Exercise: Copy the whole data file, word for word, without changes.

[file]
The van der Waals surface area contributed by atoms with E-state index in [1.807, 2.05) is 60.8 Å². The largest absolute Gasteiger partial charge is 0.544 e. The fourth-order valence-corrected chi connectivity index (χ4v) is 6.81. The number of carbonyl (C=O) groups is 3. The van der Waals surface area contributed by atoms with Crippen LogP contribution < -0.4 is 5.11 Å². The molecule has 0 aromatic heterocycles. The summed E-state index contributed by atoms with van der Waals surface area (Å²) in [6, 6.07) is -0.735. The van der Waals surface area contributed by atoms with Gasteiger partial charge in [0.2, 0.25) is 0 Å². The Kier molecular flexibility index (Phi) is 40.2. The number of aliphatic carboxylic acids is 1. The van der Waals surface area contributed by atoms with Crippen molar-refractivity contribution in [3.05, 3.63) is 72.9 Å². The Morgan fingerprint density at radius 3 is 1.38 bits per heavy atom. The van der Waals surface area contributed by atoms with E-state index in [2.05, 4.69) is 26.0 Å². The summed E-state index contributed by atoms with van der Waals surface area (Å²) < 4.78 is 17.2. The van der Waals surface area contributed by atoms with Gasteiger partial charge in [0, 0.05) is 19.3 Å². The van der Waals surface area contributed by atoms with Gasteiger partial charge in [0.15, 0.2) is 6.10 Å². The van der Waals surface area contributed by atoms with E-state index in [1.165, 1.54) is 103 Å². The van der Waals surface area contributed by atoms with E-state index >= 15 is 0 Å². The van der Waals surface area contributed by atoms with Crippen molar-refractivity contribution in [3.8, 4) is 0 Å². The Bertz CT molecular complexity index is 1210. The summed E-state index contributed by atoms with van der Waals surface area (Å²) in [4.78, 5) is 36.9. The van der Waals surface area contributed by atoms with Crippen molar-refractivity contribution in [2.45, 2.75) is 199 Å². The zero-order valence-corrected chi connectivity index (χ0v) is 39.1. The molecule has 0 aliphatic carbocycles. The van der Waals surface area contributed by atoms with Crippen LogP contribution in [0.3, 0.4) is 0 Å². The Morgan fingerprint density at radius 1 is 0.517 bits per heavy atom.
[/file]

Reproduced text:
The van der Waals surface area contributed by atoms with E-state index in [1.807, 2.05) is 60.8 Å². The largest absolute Gasteiger partial charge is 0.544 e. The fourth-order valence-corrected chi connectivity index (χ4v) is 6.81. The number of carbonyl (C=O) groups is 3. The van der Waals surface area contributed by atoms with Crippen LogP contribution < -0.4 is 5.11 Å². The molecule has 0 aromatic heterocycles. The summed E-state index contributed by atoms with van der Waals surface area (Å²) in [6, 6.07) is -0.735. The van der Waals surface area contributed by atoms with Gasteiger partial charge in [0.2, 0.25) is 0 Å². The Kier molecular flexibility index (Phi) is 40.2. The number of aliphatic carboxylic acids is 1. The van der Waals surface area contributed by atoms with Crippen molar-refractivity contribution in [3.05, 3.63) is 72.9 Å². The Morgan fingerprint density at radius 3 is 1.38 bits per heavy atom. The van der Waals surface area contributed by atoms with E-state index in [2.05, 4.69) is 26.0 Å². The summed E-state index contributed by atoms with van der Waals surface area (Å²) < 4.78 is 17.2. The van der Waals surface area contributed by atoms with Gasteiger partial charge in [0, 0.05) is 19.3 Å². The van der Waals surface area contributed by atoms with Gasteiger partial charge in [0.15, 0.2) is 6.10 Å². The van der Waals surface area contributed by atoms with E-state index in [1.165, 1.54) is 103 Å². The van der Waals surface area contributed by atoms with E-state index >= 15 is 0 Å². The van der Waals surface area contributed by atoms with Crippen molar-refractivity contribution in [3.8, 4) is 0 Å². The Bertz CT molecular complexity index is 1210. The summed E-state index contributed by atoms with van der Waals surface area (Å²) in [4.78, 5) is 36.9. The van der Waals surface area contributed by atoms with Crippen molar-refractivity contribution in [2.45, 2.75) is 199 Å². The zero-order valence-corrected chi connectivity index (χ0v) is 39.1. The molecule has 0 aliphatic carbocycles. The van der Waals surface area contributed by atoms with Crippen LogP contribution in [0.3, 0.4) is 0 Å². The Morgan fingerprint density at radius 1 is 0.517 bits per heavy atom.